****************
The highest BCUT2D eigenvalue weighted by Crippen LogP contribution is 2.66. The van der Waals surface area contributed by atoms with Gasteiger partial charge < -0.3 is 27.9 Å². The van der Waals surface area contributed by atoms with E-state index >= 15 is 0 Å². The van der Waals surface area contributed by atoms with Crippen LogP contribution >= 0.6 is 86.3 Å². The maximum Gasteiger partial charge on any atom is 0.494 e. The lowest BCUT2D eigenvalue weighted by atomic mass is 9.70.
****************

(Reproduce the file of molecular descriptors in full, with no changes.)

The highest BCUT2D eigenvalue weighted by Crippen LogP contribution is 2.66. The van der Waals surface area contributed by atoms with Gasteiger partial charge < -0.3 is 27.9 Å². The van der Waals surface area contributed by atoms with E-state index >= 15 is 0 Å². The van der Waals surface area contributed by atoms with Crippen LogP contribution >= 0.6 is 86.3 Å². The maximum Gasteiger partial charge on any atom is 0.494 e. The lowest BCUT2D eigenvalue weighted by atomic mass is 9.70.